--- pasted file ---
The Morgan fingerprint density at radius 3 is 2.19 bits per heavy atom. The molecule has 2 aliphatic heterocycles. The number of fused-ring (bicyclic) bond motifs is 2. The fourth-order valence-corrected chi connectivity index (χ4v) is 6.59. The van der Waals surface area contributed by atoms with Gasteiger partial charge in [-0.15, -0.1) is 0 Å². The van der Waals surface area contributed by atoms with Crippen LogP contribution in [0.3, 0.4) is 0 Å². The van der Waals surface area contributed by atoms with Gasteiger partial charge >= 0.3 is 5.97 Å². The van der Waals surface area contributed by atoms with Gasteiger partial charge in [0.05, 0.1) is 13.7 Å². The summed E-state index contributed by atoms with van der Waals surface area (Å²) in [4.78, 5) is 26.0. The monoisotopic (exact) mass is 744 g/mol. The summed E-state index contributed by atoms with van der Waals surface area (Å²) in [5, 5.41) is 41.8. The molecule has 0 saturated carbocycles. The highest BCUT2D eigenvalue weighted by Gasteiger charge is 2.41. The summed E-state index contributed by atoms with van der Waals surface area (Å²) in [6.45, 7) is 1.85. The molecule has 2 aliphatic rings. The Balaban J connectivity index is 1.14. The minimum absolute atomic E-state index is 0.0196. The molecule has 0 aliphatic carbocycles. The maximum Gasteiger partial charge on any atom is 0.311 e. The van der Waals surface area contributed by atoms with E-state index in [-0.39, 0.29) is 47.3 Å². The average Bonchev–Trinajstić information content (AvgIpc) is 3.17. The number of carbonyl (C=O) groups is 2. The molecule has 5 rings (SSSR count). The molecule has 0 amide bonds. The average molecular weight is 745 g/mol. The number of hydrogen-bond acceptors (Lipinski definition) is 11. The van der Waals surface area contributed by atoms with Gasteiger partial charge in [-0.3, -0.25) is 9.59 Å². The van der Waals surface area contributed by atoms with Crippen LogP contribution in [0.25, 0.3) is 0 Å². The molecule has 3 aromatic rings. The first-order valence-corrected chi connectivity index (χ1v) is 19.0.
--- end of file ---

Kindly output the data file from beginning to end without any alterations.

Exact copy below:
The Morgan fingerprint density at radius 3 is 2.19 bits per heavy atom. The molecule has 2 aliphatic heterocycles. The number of fused-ring (bicyclic) bond motifs is 2. The fourth-order valence-corrected chi connectivity index (χ4v) is 6.59. The van der Waals surface area contributed by atoms with Gasteiger partial charge in [-0.15, -0.1) is 0 Å². The van der Waals surface area contributed by atoms with Crippen LogP contribution in [0.3, 0.4) is 0 Å². The van der Waals surface area contributed by atoms with Gasteiger partial charge >= 0.3 is 5.97 Å². The van der Waals surface area contributed by atoms with Gasteiger partial charge in [0.05, 0.1) is 13.7 Å². The summed E-state index contributed by atoms with van der Waals surface area (Å²) in [4.78, 5) is 26.0. The monoisotopic (exact) mass is 744 g/mol. The summed E-state index contributed by atoms with van der Waals surface area (Å²) in [5, 5.41) is 41.8. The molecule has 0 saturated carbocycles. The highest BCUT2D eigenvalue weighted by Gasteiger charge is 2.41. The summed E-state index contributed by atoms with van der Waals surface area (Å²) in [6.45, 7) is 1.85. The molecule has 2 aliphatic rings. The Balaban J connectivity index is 1.14. The minimum absolute atomic E-state index is 0.0196. The molecule has 0 aliphatic carbocycles. The maximum Gasteiger partial charge on any atom is 0.311 e. The van der Waals surface area contributed by atoms with E-state index in [-0.39, 0.29) is 47.3 Å². The average Bonchev–Trinajstić information content (AvgIpc) is 3.17. The number of carbonyl (C=O) groups is 2. The molecule has 5 rings (SSSR count). The molecule has 0 amide bonds. The average molecular weight is 745 g/mol. The number of hydrogen-bond acceptors (Lipinski definition) is 11. The van der Waals surface area contributed by atoms with Gasteiger partial charge in [-0.3, -0.25) is 9.59 Å². The van der Waals surface area contributed by atoms with Crippen LogP contribution in [0.25, 0.3) is 0 Å². The molecule has 3 aromatic rings. The first-order valence-corrected chi connectivity index (χ1v) is 19.0.